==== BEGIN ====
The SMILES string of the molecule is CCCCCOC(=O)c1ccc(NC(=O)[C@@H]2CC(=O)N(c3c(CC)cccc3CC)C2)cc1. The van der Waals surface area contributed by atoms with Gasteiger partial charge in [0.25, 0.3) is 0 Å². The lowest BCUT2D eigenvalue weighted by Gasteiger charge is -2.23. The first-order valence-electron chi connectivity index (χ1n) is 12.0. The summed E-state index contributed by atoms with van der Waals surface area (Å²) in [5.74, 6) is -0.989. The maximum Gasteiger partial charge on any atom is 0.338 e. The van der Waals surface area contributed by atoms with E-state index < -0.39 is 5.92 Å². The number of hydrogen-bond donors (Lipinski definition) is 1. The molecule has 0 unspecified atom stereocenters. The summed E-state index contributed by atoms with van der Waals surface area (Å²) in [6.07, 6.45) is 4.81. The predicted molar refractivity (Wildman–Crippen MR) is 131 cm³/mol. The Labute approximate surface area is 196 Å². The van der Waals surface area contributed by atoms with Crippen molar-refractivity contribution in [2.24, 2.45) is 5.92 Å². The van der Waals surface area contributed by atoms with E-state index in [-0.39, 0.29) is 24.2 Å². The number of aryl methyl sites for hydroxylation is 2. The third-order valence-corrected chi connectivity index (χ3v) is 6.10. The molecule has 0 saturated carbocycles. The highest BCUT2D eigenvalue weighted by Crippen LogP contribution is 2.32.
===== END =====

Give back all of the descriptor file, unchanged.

The SMILES string of the molecule is CCCCCOC(=O)c1ccc(NC(=O)[C@@H]2CC(=O)N(c3c(CC)cccc3CC)C2)cc1. The van der Waals surface area contributed by atoms with Gasteiger partial charge in [0.25, 0.3) is 0 Å². The lowest BCUT2D eigenvalue weighted by Gasteiger charge is -2.23. The first-order valence-electron chi connectivity index (χ1n) is 12.0. The summed E-state index contributed by atoms with van der Waals surface area (Å²) in [5.74, 6) is -0.989. The maximum Gasteiger partial charge on any atom is 0.338 e. The van der Waals surface area contributed by atoms with E-state index < -0.39 is 5.92 Å². The number of hydrogen-bond donors (Lipinski definition) is 1. The molecule has 0 unspecified atom stereocenters. The summed E-state index contributed by atoms with van der Waals surface area (Å²) in [6.07, 6.45) is 4.81. The predicted molar refractivity (Wildman–Crippen MR) is 131 cm³/mol. The Labute approximate surface area is 196 Å². The van der Waals surface area contributed by atoms with Crippen molar-refractivity contribution in [2.24, 2.45) is 5.92 Å². The van der Waals surface area contributed by atoms with E-state index in [-0.39, 0.29) is 24.2 Å². The number of aryl methyl sites for hydroxylation is 2. The third-order valence-corrected chi connectivity index (χ3v) is 6.10. The molecule has 0 saturated carbocycles. The highest BCUT2D eigenvalue weighted by Crippen LogP contribution is 2.32.